St. Mark's Episcopal Church

124 North Sylvia Street - Montesano, WA, 98563

Pentecost 19 2016 Sermon

Does anybody want to hear my favorite baptism joke?
A old guy stumbled upon a baptismal service one Sunday afternoon down by the river.  It was down south, back in the day, and this guy walked right down into the water and stood next to the preacher.  The preacher turned and noticed the old guy and said, "Mister, Are you ready to find Jesus?"  The guy looked back and said, "Yes, Preacher. I sure am."  The preacher then dunked the fellow under the water and pulled him right back up.
"Have you found Jesus?" the preacher asked.  "No, I haven't!" said the guy.  The preacher then dunked him under for a bit longer, brought him up and said, "Now, brother, have you found Jesus?"  "No, I haven't, Preacher."  The preacher in disgust held the man under for at least 30 seconds this time, brought him out of the water and said in a harsh tone, "Friend, are you sure you haven't found Jesus yet?"  The old guy wiped his eyes, gasping for breath and said to the preacher,."Naw preacher, are you sure this is where he fell in?”
Well, the good news is that today, no one is getting dunked in a river.  The better news is that we are all definitely going to find Jesus!
This idea of dunking in the river started back in the time of Jesus when his cousin John was baptizing huge crowds of people in the river Jordan.
Nadia Bolz Weber helps us imagine the scene:  A mass of unwashed sinners all crowding around, waiting their turn.  Sun beating down, mosquitoes buzzing, children screaming.  You see, John the Baptist had been preaching about preparing the way of the Lord and yelling for repentance.  People were coming in droves to get that fresh start. 
John’s arms must have been tired from dunking that many people in the river.  One person after another.  Preparing that one for the Lord and then the next one for the Lord and then wait a minute, the next guy IS the Lord!  The next guy in line to be baptized was Jesus.  John and his cousin Jesus then have an argument over who should be doing the baptizing.  John doesn’t think he is worthy to baptize the Lord but Jesus insists that he is.  
Jesus wins the argument … duh.  John gives in and baptizes Jesus.  And then things get crazy – the heavens open, the spirit descends and God speaks.  It’s like the heavens could not contain the love of God and it just kind of had to spill out all over everything.
God the Father says; “This is my son, the beloved with whom I am well pleased”.  God says this before Jesus had really done anything.  Think about that.  God did not say “this is my son in whom I am well pleased because he has proved to me that he deserves it, he has quiet time with me each morning and always reads his Torah and because boy, can he heal a leper.”  Nope.  As far as we know Jesus hadn’t even done anything yet and he was called beloved.  The one in whom the Father was well pleased.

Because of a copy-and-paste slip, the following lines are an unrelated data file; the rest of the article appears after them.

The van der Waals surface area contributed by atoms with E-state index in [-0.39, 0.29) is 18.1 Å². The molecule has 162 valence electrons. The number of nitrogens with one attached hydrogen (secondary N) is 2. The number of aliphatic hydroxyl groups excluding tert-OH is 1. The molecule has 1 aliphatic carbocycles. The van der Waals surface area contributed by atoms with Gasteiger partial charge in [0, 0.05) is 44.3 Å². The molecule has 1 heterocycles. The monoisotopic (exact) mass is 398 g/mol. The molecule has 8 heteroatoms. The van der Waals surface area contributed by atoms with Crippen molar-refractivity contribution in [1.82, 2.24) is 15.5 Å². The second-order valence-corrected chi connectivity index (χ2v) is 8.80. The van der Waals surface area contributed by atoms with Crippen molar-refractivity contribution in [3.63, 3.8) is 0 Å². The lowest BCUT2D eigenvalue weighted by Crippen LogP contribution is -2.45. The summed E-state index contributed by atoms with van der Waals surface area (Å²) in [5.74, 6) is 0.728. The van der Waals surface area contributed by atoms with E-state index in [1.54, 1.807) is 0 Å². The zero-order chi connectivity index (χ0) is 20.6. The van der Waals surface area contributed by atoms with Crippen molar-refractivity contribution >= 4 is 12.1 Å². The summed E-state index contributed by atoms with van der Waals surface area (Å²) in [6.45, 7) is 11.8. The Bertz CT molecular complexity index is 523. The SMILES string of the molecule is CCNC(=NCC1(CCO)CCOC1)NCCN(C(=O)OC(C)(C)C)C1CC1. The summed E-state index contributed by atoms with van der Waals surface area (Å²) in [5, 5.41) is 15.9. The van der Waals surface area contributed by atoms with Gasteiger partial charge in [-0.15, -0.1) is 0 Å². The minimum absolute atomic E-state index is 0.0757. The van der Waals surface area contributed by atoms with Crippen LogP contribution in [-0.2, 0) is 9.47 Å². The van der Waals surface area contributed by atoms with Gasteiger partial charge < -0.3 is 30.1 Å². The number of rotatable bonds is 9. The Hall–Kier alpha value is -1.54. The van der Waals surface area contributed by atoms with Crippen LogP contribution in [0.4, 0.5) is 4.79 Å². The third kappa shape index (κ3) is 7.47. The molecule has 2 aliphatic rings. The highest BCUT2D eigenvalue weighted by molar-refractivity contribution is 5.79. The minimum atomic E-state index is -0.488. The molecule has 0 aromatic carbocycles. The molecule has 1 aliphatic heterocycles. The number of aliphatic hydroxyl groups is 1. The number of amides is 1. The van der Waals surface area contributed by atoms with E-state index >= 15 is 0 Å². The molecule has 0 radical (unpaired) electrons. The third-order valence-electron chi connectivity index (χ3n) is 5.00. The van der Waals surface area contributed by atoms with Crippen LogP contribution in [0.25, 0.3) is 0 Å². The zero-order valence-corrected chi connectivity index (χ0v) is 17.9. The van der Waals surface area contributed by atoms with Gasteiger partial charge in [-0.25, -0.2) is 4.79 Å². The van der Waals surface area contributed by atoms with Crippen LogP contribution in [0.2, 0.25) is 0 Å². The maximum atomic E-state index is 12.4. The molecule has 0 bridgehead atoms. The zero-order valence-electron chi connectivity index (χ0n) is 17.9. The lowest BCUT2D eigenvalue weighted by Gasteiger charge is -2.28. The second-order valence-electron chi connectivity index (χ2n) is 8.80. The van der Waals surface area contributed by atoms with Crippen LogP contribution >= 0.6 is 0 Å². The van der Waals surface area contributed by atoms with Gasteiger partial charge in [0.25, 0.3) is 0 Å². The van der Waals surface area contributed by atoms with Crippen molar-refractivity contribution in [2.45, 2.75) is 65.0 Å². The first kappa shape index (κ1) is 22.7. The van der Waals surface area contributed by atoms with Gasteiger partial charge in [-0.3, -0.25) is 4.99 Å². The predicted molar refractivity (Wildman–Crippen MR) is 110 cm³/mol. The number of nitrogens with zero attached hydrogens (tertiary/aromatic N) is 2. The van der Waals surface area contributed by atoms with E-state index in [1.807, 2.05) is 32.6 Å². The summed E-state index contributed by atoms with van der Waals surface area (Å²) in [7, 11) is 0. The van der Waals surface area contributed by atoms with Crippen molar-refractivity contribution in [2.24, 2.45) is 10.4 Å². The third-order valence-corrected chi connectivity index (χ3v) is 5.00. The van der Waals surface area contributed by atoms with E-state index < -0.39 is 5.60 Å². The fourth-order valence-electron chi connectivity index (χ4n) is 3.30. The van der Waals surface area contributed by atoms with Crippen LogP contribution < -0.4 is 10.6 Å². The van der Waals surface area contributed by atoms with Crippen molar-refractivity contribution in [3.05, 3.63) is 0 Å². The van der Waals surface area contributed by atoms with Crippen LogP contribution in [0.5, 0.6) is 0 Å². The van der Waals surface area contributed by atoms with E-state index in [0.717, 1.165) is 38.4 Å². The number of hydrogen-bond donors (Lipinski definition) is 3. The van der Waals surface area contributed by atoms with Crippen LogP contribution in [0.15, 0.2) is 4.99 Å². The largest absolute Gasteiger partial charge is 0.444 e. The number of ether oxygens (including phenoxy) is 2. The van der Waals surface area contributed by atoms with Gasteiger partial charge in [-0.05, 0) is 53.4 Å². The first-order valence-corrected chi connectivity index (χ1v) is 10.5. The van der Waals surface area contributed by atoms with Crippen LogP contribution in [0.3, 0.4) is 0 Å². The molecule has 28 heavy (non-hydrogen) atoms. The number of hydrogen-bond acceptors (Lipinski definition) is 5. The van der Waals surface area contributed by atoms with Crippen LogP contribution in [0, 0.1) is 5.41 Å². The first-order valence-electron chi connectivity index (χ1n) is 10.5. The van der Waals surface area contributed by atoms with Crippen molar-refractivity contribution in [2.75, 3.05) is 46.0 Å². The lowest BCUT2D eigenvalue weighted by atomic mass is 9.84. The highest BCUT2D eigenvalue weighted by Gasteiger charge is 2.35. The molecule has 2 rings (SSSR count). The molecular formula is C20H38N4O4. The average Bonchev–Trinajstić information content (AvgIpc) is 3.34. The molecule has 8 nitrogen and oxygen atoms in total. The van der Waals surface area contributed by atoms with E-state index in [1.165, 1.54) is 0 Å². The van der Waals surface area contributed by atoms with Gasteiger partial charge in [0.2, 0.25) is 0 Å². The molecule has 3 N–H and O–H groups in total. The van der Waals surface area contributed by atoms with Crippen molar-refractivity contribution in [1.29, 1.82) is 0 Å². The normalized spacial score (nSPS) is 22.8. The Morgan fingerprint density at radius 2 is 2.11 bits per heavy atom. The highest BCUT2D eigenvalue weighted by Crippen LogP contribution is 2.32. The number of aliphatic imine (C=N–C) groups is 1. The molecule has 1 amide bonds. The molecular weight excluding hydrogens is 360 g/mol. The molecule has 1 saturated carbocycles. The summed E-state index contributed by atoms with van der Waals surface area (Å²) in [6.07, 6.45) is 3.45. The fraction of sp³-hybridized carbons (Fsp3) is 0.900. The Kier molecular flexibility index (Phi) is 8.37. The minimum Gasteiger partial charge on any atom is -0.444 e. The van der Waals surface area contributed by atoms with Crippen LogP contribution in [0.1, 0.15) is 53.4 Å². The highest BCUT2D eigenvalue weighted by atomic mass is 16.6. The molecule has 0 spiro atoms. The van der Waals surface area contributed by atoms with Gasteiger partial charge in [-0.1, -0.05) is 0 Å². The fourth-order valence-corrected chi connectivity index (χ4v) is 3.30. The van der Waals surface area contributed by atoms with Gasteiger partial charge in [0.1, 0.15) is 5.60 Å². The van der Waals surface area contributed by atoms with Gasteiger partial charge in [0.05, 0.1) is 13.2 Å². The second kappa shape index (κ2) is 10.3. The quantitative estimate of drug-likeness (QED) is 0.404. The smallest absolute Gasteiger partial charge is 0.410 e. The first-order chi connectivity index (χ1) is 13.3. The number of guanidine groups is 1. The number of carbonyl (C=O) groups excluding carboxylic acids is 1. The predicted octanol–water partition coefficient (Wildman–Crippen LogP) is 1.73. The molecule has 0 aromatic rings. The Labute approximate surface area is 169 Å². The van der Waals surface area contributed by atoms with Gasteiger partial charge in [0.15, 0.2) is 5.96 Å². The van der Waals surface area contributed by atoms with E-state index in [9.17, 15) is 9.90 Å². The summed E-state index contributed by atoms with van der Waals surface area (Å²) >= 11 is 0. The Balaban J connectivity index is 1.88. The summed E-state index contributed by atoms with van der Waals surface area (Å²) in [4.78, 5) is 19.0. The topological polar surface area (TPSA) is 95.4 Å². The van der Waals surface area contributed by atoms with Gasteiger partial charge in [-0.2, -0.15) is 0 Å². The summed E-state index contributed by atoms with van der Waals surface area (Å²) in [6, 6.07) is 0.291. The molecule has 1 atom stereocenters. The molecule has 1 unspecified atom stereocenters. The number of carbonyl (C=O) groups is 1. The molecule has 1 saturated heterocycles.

Now in your own baptisms, God proclaims that in you, his beloved children, God is also well pleased.  In the waters of your baptism, God claims you and names you as God’s own.   You are God’s beloved.
Back in the day, John was preaching a baptism of repentance.  The word for it was metanoia.  So it was not so much about repent, feel bad, beat on yourself for all the wrong you do.  Repent, metanoia: meaning, to change your mind and change your purpose.  Turn your head from worldly things to Godly things.  This is true repentance, a change of mind and purpose and life.  That’s what we do when we are baptized.  We change, our lives change.
In today’s baptismal service, we will be reminded that in baptism we have been marked by the sign of the cross, sealed by the Holy Spirit, and sent into the world to share God’s love in word and deed.
We are charged by the sacrament of baptism to go and do the work of the Lord.  Jesus Christ isn’t walking around amongst us so we have to be his hands and feet in the world.  Now you know how your computer and phone have to be recharged all the time?  Well, so do we.   We come to church every Sunday to renew our charge, to be sent out again and again to do God’s work in the world. 
We are called to seek and serve Christ in all persons, we are loving our neighbor as ourselves; we are striving for justice, peace, and dignity for every human being.  This is not easy work.  But it’s OK because we have each other, we have the church, we have the Father, the Son and the Holy Spirit right here, walking right beside us, strengthening us every moment of every day.
Long before Jesus, the people of Israel were lost in a strange land and they struggled mightily.  To these people, God spoke the age-old promise: "When you pass through the waters, I will be with you …the rivers shall not overwhelm you.  Fear not, for I am with you.”
Today Sug and Phil will say yes to baptism.  We will also renew our vows and say yes.  Truly saying yes to our baptism is the daily work of the rest of our lives.  It is saying yes to the world and yes to a life torn open by the love of God.
Today God looks down at us in this church and says, “You, you, you and you.  You are my beloved.  With you, I am well pleased.” 
Let us pray. Lord, help us all to live into the promise of our baptism.  Help us to live courageously and joyfully.  Help us to know and share your great love for us every day.   Amen.

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